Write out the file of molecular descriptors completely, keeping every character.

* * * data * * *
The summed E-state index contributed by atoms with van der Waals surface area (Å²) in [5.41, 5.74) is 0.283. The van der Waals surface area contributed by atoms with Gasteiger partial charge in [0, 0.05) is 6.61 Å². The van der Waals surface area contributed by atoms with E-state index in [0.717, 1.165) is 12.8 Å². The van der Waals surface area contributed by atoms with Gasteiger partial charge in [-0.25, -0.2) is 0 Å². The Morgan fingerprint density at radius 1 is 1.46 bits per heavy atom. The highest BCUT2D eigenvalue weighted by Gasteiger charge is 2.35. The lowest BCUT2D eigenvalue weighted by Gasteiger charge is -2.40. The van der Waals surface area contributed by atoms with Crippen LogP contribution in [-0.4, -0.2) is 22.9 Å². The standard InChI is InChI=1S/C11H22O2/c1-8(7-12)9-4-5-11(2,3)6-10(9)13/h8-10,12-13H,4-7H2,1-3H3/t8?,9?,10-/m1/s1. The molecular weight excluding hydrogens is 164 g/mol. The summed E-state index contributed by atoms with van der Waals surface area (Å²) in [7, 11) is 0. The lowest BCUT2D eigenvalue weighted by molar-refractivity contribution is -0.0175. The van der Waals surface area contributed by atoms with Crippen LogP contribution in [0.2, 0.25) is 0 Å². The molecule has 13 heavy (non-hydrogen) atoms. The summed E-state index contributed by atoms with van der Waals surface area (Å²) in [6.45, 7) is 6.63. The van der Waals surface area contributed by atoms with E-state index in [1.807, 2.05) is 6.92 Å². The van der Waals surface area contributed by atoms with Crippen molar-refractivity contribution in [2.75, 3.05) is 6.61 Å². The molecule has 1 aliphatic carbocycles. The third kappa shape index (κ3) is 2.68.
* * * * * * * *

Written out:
The summed E-state index contributed by atoms with van der Waals surface area (Å²) in [5.41, 5.74) is 0.283. The van der Waals surface area contributed by atoms with Gasteiger partial charge in [0, 0.05) is 6.61 Å². The van der Waals surface area contributed by atoms with E-state index in [0.717, 1.165) is 12.8 Å². The van der Waals surface area contributed by atoms with Gasteiger partial charge in [-0.25, -0.2) is 0 Å². The Morgan fingerprint density at radius 1 is 1.46 bits per heavy atom. The highest BCUT2D eigenvalue weighted by Gasteiger charge is 2.35. The lowest BCUT2D eigenvalue weighted by Gasteiger charge is -2.40. The van der Waals surface area contributed by atoms with Crippen LogP contribution in [-0.4, -0.2) is 22.9 Å². The standard InChI is InChI=1S/C11H22O2/c1-8(7-12)9-4-5-11(2,3)6-10(9)13/h8-10,12-13H,4-7H2,1-3H3/t8?,9?,10-/m1/s1. The molecular weight excluding hydrogens is 164 g/mol. The summed E-state index contributed by atoms with van der Waals surface area (Å²) in [7, 11) is 0. The lowest BCUT2D eigenvalue weighted by molar-refractivity contribution is -0.0175. The van der Waals surface area contributed by atoms with Crippen LogP contribution in [0.2, 0.25) is 0 Å². The molecule has 13 heavy (non-hydrogen) atoms. The summed E-state index contributed by atoms with van der Waals surface area (Å²) in [6.45, 7) is 6.63. The van der Waals surface area contributed by atoms with E-state index in [1.807, 2.05) is 6.92 Å². The van der Waals surface area contributed by atoms with Crippen molar-refractivity contribution in [2.75, 3.05) is 6.61 Å². The molecule has 1 aliphatic carbocycles. The third kappa shape index (κ3) is 2.68.